It seems that Catholicism reached its liturgical heights in the late 18th century; we ceased to be relevant to wider society when the last Habsburg went into exile. But what if Catholicism could be normal again? That’s the vision Archbishop Salvatore Cordileone of San Francisco had when he founded the Benedict XVI Institute. “We’re trying to revive that integral approach,” he tells me. “The Church has always been the great patron of the arts, and we need to continue to be.”
Last year, Archbishop Cordileone saw an opportunity to express the small “c” catholicity by commissioning a new Mass. Every year, the Archdiocese of San Francisco holds a communal celebration of the feast of Our Lady of Guadalupe (patron of Mexico and the Americas) the Saturday before. This year, that Saturday happened to be December 8: the feast of Our Lady of the Immaculate Conception, patron of the United States.
To mark the day, the archbishop celebrated a Mass with a brand new musical setting, the “Mass of the Americas”. It was written by the Benedict XVI Institute’s composer-in-residence, Frank La Rocca. It’s an extraordinarily ambitious work, mixing Latin polyphony and chant with traditional South and Central American music.
The Mass incorporates a 16-voice mixed chorus, the organ, a string quartet, bells and marimba. There are parts for Spanish, Latin and English, as well as Nahuatl – the Aztec language Our Lady of Guadalupe spoke to St Juan Diego. A press release from the Institute calls the Mass of the Americas the “musical equivalent of mission architecture”. But what does that mean? Archbishop Cordileone explains: “I’m trying to model how the Church has always appropriately enculturated the Gospel by adapting aspects of the local culture, but within the sacred tradition. So, I use that as an example – the Franciscan missionaries in California.”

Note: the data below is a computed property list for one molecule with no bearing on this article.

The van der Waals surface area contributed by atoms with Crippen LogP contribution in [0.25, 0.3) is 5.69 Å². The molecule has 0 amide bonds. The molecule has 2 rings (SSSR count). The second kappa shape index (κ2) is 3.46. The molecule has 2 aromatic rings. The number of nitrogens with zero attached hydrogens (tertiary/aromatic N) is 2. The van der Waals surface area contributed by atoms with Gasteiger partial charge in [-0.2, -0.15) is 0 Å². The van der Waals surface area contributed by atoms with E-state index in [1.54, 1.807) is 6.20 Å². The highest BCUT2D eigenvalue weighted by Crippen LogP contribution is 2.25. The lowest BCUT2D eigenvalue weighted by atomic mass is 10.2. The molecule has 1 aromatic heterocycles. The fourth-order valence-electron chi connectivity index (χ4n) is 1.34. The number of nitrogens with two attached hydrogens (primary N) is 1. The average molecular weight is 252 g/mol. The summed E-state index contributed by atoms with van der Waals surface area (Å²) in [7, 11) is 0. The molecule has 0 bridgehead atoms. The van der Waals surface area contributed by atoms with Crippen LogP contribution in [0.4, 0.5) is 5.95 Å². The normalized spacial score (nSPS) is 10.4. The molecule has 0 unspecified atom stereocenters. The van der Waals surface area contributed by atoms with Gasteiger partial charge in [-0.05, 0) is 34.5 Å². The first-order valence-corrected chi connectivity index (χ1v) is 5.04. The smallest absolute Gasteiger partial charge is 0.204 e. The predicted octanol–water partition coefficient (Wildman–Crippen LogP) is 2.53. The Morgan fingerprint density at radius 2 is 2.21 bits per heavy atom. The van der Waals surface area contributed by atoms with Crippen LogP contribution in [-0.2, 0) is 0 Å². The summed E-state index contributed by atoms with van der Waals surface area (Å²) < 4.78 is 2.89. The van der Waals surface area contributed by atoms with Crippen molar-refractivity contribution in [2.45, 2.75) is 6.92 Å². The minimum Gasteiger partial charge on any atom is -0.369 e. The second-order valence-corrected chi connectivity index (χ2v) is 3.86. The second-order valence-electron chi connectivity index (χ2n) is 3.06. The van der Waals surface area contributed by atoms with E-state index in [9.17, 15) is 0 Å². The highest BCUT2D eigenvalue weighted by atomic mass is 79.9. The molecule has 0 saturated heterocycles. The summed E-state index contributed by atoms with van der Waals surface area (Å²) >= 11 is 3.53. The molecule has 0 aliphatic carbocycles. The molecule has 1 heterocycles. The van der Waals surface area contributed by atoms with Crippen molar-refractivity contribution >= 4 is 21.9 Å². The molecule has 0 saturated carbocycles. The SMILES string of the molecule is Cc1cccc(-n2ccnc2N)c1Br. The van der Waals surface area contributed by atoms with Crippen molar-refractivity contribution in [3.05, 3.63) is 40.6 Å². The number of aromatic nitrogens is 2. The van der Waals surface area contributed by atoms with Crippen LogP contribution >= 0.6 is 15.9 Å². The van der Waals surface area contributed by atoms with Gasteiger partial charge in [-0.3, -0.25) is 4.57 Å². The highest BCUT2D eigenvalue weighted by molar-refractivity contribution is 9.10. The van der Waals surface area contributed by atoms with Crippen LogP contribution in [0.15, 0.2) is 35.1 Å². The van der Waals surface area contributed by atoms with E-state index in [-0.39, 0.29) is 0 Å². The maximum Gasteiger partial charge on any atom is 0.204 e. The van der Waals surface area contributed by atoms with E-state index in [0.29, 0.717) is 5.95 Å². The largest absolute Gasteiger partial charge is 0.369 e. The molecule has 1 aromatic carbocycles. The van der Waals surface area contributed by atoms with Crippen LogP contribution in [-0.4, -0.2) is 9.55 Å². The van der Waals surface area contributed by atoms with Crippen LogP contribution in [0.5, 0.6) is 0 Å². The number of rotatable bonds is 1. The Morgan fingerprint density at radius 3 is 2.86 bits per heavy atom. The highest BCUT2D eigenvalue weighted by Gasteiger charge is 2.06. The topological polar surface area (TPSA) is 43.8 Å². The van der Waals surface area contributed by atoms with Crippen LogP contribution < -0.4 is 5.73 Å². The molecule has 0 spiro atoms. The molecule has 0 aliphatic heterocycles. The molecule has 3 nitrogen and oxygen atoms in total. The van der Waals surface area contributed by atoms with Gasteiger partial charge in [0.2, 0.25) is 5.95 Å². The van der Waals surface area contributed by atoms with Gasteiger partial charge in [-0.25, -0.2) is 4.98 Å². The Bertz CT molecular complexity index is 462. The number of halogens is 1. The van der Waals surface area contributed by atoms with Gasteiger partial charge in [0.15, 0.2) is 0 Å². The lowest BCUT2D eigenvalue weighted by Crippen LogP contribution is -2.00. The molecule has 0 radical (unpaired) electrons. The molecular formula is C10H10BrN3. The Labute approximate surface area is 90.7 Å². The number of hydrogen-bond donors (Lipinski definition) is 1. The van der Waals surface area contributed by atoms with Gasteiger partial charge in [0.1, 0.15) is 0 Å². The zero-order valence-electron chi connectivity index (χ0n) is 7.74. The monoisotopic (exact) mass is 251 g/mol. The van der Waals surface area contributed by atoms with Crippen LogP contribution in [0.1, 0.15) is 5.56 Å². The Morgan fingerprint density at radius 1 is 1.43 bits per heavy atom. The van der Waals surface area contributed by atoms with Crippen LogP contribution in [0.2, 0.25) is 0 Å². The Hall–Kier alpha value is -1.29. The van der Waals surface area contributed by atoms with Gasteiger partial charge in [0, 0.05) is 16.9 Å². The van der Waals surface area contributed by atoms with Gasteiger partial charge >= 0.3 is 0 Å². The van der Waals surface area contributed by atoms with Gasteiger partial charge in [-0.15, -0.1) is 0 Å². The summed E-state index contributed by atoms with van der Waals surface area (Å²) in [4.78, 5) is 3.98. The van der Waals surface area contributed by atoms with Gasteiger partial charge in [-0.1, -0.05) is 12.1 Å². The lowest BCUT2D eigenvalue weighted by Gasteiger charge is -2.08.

But the Archbishop – known as one of America’s more theologically and liturgically conservative prelates – is only too aware of the dangers of blending secular forms into the Mass. This has been a problem in California, where mariachi music is sometimes haphazardly incorporated into the liturgy. “It’s beautiful but profane music,” says Archbishop Cordileone.
“It can’t be transferred wholesale into the Mass but there’s a way to take elements of it and sacralise it within the sacred tradition.”
Was he pleased with the Mass of the Americas? “I was ecstatic,” he says. “It took everything within me at times to keep from breaking down weeping. You get the sense that something truly holy was happening there.”
That there’s such a thing as a new Mass setting (as opposed to priests occasionally introducing gender-neutral language, sprinkling in a bit of liturgical dance, etc) is a sign of hope: a reminder that tradition is something vital, even dynamic, to use a much abused word.
Archbishop Cordileone might paraphrase Edmund Burke: a Church without the means of some change is without the means of its conservation.
Full story at Catholic Herald.
Earlier CalCatholic story on Mass of the Americas here.
Mass of the Americas full video: